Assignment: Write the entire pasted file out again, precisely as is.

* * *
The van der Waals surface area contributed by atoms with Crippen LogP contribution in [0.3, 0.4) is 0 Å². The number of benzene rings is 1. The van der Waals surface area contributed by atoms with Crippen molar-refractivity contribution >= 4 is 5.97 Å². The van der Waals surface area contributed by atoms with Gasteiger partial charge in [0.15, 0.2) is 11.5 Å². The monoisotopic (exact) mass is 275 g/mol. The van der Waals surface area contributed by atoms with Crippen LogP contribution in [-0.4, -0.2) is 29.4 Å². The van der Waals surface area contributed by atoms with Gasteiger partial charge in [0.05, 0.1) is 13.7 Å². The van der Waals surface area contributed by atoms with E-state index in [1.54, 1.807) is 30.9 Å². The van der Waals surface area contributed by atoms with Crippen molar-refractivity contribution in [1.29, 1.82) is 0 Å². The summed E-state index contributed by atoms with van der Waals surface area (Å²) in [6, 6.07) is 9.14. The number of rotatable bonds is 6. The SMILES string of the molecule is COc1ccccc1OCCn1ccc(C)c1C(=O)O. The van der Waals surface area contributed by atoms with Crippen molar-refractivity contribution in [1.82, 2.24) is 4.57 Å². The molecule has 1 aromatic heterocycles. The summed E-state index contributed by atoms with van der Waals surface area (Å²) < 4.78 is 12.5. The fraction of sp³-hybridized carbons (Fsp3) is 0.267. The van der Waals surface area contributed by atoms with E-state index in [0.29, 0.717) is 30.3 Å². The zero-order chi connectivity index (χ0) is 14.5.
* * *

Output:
The van der Waals surface area contributed by atoms with Crippen LogP contribution in [0.3, 0.4) is 0 Å². The number of benzene rings is 1. The van der Waals surface area contributed by atoms with Crippen molar-refractivity contribution >= 4 is 5.97 Å². The van der Waals surface area contributed by atoms with Gasteiger partial charge in [0.15, 0.2) is 11.5 Å². The monoisotopic (exact) mass is 275 g/mol. The van der Waals surface area contributed by atoms with Crippen LogP contribution in [-0.4, -0.2) is 29.4 Å². The van der Waals surface area contributed by atoms with Gasteiger partial charge in [0.05, 0.1) is 13.7 Å². The van der Waals surface area contributed by atoms with E-state index in [1.54, 1.807) is 30.9 Å². The van der Waals surface area contributed by atoms with Crippen molar-refractivity contribution in [1.29, 1.82) is 0 Å². The summed E-state index contributed by atoms with van der Waals surface area (Å²) in [6, 6.07) is 9.14. The number of rotatable bonds is 6. The SMILES string of the molecule is COc1ccccc1OCCn1ccc(C)c1C(=O)O. The van der Waals surface area contributed by atoms with Crippen molar-refractivity contribution in [1.82, 2.24) is 4.57 Å². The molecule has 1 aromatic heterocycles. The summed E-state index contributed by atoms with van der Waals surface area (Å²) < 4.78 is 12.5. The fraction of sp³-hybridized carbons (Fsp3) is 0.267. The van der Waals surface area contributed by atoms with E-state index in [0.29, 0.717) is 30.3 Å². The zero-order chi connectivity index (χ0) is 14.5.